General modeling result.—This analysis focused on all Spiny Dogfish combined because of the lack of significant differences in diel survey catchability for many Spiny Dogfish stages. The percent of total deviance explained by the best GAMs ranged from 10.7% for Spiny Dogfish during spring to 52.9% for Atlantic Mackerel during autumn (Table 2). For all species examined, with the exception of Butterfish, a greater amount of deviance was explained during autumn than in spring.
Overall, the majority of GAMs revealed adequate agreement between the predicted and observed probabilities of daytime catch (Table 3) and residuals lacking both autocorrelation and strong trends. Poor correlations (rsp < 0.2) were noted for Butterfish, shortfin squid, and Atlantic Mackerel GAMs during spring, and an rsp = -0.05 was not significantly different from zero for shortfin squid (Table 3). Although most prey species revealed moderate correlations during autumn, the Atlantic Mackerel GAM resulted in an rsp = -0.38, which indicates a negative relationship between predicted and observed probabilities of daytime catch, an undesirable outcome. As a result, care must be taken when interpreting GAM results that exhibited poor model validation.
Environmental and temporal trends.—During both seasons, the probabilities of daytime catch for Spiny Dogfish and prey species were frequently influenced by environmental and temporal factors, with the solar zenith angle identified as the most influential variable for all species and seasons (Table 2). Zenith explained at least 10% of the total deviance in almost all GAMs and ranged from 8.1% for Atlantic Mackerel during spring to 25.3% for Butterfish during spring (Table 2). For all species—seasons combinations, higher probabilities of daytime catch in the NES LME occurred at lower zenith angles during spring (Figure 5) and autumn (Figure 6).
Significant nonlinear relationships with environmental variables were frequently observed in GAMs during both autumn and spring in the NES LME. However, the percent of total deviance explained for each variable was generally below 5% (Table 2). The percent of total deviance explained by depth ranged from 0.2% for longfin squid during autumn to 6.4% for longfin squid during spring (Table 2). During spring, daytime catches were more likely to occur in shallow depths (< 75 m) for most prey species (Figure 5). During autumn, probabilities of daytime catch in the NES LME were higher at shallow depths (< 75 m) for Atlantic Herring and Atlantic Mackerel and at deeper depths for Spiny Dogfish, Butterfish, shortfin squid, and longfin squid (Figure 6). For bottom temperature, the percent of total deviance explained ranged from 0.2% for Spiny Dogfish during spring to 12.0% for Atlantic Mackerel during spring (Table 2). Higher probabilities of daytime catch generally occurred at cooler temperatures (< 6°C) during spring for all species (Figure 5). During autumn, daytime catches were more likely to occur below 10°C for most species and above 10°C for Atlantic Herring (Figure 6).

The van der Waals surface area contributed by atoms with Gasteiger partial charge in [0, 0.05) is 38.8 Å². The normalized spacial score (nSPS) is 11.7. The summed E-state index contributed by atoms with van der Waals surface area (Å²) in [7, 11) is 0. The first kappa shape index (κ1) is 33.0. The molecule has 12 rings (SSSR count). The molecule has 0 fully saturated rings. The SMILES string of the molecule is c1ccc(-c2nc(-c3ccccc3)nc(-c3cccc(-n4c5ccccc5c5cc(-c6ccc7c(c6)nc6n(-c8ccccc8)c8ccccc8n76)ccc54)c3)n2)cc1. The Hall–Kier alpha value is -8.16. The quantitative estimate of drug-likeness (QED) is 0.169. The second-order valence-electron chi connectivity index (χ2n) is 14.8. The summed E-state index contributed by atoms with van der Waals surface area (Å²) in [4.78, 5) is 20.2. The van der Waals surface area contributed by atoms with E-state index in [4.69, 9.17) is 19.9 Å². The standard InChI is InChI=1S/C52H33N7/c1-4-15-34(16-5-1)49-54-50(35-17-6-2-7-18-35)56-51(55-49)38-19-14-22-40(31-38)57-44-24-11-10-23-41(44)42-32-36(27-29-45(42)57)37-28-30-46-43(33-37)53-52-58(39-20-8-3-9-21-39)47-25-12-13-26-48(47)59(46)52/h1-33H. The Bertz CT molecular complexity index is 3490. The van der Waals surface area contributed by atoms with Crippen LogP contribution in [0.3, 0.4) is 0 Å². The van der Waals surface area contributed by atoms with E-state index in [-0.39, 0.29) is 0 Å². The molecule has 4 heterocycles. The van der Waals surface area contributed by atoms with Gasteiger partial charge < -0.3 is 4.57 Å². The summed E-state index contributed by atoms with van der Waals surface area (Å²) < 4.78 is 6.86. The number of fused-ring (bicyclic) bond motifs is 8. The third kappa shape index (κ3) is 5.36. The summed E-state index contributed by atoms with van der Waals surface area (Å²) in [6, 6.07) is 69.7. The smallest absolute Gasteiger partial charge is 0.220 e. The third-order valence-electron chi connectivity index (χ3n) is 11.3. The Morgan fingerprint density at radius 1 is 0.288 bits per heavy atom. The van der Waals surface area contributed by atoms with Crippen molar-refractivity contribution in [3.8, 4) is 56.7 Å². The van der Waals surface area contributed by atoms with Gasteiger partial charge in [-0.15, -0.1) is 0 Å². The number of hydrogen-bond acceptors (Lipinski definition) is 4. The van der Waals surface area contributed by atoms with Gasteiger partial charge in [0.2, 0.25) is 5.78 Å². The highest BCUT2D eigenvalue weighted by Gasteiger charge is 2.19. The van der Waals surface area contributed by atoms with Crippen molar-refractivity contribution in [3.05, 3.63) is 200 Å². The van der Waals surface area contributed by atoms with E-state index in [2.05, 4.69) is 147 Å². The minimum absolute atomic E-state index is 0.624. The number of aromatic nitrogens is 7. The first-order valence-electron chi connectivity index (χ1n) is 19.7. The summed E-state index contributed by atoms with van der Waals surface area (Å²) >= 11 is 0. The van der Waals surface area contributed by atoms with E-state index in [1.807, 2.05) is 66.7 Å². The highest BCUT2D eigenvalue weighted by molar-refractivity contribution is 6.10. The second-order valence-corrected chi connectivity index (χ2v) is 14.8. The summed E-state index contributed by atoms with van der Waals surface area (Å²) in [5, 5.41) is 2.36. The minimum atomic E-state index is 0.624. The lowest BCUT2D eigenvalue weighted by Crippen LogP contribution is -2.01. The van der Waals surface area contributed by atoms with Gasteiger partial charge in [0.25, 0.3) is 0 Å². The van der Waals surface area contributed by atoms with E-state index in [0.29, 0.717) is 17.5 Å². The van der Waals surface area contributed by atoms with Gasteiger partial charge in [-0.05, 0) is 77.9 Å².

Significant nonlinear relationships with Julian day were also frequently observed in GAMs during both autumn and spring in the NES LME but explained minimal total deviance (Table 2). The percent of total deviance explained by Julian day on the probability of daytime catch ranged from 0.5% for Spiny Dogfish during spring to 6.4% for shortfin squid during spring (Table 2). During spring, higher probabilities of daytime catch occurred earlier in the season for Spiny Dogfish and shortfin squid and towards the end of the season for the remaining species (Figure 5). During autumn, daytime catch was more likely to occur early in the season for longfin squid and Atlantic Mackerel and midseason for the remaining species (Figure 6).
Generalized additive model results for the probability of daytime catches for Spiny Dogfish and prey species in the NES LME between 1963 and 2009 during spring and autunm. Abbreviations are as follows: n = the number of data observations, r 2 = the coefficient of determination, Dcv = the percent of total deviance explained, Int ± SE = the intercept reflecting the day—night survey catchability estimate with SE (a positive estimate indicates higher daytime survey catchability), and EDF = the estimated degrees of freedom of the smoothing parameter for each respective explanatory variable. Significance (indicated with an asterisk) is based on an a priori α = 0.05. A blank cell indicates that the variable was not included in the best model.